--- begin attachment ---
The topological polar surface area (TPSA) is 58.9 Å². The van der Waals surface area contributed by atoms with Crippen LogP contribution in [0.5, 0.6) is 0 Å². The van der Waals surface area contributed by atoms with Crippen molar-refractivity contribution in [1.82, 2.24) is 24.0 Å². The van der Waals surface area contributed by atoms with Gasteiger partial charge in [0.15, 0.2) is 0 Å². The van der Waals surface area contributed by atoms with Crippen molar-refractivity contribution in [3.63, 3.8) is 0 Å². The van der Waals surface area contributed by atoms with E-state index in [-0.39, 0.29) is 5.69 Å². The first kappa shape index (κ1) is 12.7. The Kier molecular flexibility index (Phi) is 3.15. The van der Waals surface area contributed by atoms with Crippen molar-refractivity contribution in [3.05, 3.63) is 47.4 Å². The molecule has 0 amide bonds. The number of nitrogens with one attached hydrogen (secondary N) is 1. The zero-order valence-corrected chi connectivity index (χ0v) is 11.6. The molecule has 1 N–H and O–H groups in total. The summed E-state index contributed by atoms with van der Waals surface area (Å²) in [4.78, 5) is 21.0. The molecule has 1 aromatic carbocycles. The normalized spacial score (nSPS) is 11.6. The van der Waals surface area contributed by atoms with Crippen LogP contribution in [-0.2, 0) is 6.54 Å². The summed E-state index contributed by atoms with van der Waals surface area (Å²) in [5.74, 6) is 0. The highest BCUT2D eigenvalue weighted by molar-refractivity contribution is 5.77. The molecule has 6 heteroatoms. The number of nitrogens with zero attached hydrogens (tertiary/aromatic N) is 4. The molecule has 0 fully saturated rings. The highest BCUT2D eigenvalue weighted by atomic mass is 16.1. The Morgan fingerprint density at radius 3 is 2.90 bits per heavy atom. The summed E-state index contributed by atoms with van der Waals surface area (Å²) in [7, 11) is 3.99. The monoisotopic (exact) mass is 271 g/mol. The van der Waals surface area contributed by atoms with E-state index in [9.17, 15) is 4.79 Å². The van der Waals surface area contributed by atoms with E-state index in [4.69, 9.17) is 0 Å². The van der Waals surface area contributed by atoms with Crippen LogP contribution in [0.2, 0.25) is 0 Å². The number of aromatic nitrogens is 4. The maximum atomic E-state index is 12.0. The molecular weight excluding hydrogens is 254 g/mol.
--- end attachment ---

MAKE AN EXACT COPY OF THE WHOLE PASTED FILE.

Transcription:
The topological polar surface area (TPSA) is 58.9 Å². The van der Waals surface area contributed by atoms with Crippen LogP contribution in [0.5, 0.6) is 0 Å². The van der Waals surface area contributed by atoms with Crippen molar-refractivity contribution in [1.82, 2.24) is 24.0 Å². The van der Waals surface area contributed by atoms with Gasteiger partial charge in [0.15, 0.2) is 0 Å². The van der Waals surface area contributed by atoms with Crippen molar-refractivity contribution in [3.63, 3.8) is 0 Å². The van der Waals surface area contributed by atoms with E-state index in [-0.39, 0.29) is 5.69 Å². The first kappa shape index (κ1) is 12.7. The Kier molecular flexibility index (Phi) is 3.15. The van der Waals surface area contributed by atoms with Crippen molar-refractivity contribution in [3.05, 3.63) is 47.4 Å². The molecule has 0 amide bonds. The number of nitrogens with one attached hydrogen (secondary N) is 1. The zero-order valence-corrected chi connectivity index (χ0v) is 11.6. The molecule has 1 N–H and O–H groups in total. The summed E-state index contributed by atoms with van der Waals surface area (Å²) in [4.78, 5) is 21.0. The molecule has 1 aromatic carbocycles. The normalized spacial score (nSPS) is 11.6. The van der Waals surface area contributed by atoms with Crippen LogP contribution in [-0.2, 0) is 6.54 Å². The summed E-state index contributed by atoms with van der Waals surface area (Å²) in [5.74, 6) is 0. The highest BCUT2D eigenvalue weighted by molar-refractivity contribution is 5.77. The molecule has 6 heteroatoms. The number of nitrogens with zero attached hydrogens (tertiary/aromatic N) is 4. The molecule has 0 fully saturated rings. The highest BCUT2D eigenvalue weighted by atomic mass is 16.1. The Morgan fingerprint density at radius 3 is 2.90 bits per heavy atom. The summed E-state index contributed by atoms with van der Waals surface area (Å²) in [7, 11) is 3.99. The monoisotopic (exact) mass is 271 g/mol. The van der Waals surface area contributed by atoms with E-state index in [9.17, 15) is 4.79 Å². The van der Waals surface area contributed by atoms with E-state index in [4.69, 9.17) is 0 Å². The van der Waals surface area contributed by atoms with Crippen LogP contribution in [0.2, 0.25) is 0 Å². The number of aromatic nitrogens is 4. The maximum atomic E-state index is 12.0. The molecular weight excluding hydrogens is 254 g/mol.